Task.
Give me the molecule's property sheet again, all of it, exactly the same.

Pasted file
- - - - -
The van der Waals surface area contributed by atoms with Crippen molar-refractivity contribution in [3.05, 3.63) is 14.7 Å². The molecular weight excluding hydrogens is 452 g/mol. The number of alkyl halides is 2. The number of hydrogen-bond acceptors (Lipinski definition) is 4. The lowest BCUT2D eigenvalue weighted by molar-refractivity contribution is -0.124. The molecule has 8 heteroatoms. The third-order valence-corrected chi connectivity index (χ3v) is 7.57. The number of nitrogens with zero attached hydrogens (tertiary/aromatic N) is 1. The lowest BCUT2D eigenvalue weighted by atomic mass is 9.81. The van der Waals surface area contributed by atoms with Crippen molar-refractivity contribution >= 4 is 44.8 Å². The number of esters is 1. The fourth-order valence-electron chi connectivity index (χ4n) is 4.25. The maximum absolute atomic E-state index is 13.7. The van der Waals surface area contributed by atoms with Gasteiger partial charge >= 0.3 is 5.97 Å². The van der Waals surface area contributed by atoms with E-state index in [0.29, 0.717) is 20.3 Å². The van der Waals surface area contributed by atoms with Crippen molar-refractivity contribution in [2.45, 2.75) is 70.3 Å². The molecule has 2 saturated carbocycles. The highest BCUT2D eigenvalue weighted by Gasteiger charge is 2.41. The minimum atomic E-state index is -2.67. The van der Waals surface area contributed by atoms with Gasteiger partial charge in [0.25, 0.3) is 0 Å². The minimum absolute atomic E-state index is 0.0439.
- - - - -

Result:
The van der Waals surface area contributed by atoms with Crippen molar-refractivity contribution in [3.05, 3.63) is 14.7 Å². The molecular weight excluding hydrogens is 452 g/mol. The number of alkyl halides is 2. The number of hydrogen-bond acceptors (Lipinski definition) is 4. The lowest BCUT2D eigenvalue weighted by molar-refractivity contribution is -0.124. The molecule has 8 heteroatoms. The third-order valence-corrected chi connectivity index (χ3v) is 7.57. The number of nitrogens with zero attached hydrogens (tertiary/aromatic N) is 1. The lowest BCUT2D eigenvalue weighted by atomic mass is 9.81. The van der Waals surface area contributed by atoms with Crippen molar-refractivity contribution >= 4 is 44.8 Å². The number of esters is 1. The fourth-order valence-electron chi connectivity index (χ4n) is 4.25. The maximum absolute atomic E-state index is 13.7. The van der Waals surface area contributed by atoms with Gasteiger partial charge >= 0.3 is 5.97 Å². The van der Waals surface area contributed by atoms with E-state index in [0.29, 0.717) is 20.3 Å². The van der Waals surface area contributed by atoms with Crippen molar-refractivity contribution in [2.45, 2.75) is 70.3 Å². The molecule has 2 saturated carbocycles. The highest BCUT2D eigenvalue weighted by Gasteiger charge is 2.41. The minimum atomic E-state index is -2.67. The van der Waals surface area contributed by atoms with Gasteiger partial charge in [0.25, 0.3) is 0 Å². The minimum absolute atomic E-state index is 0.0439.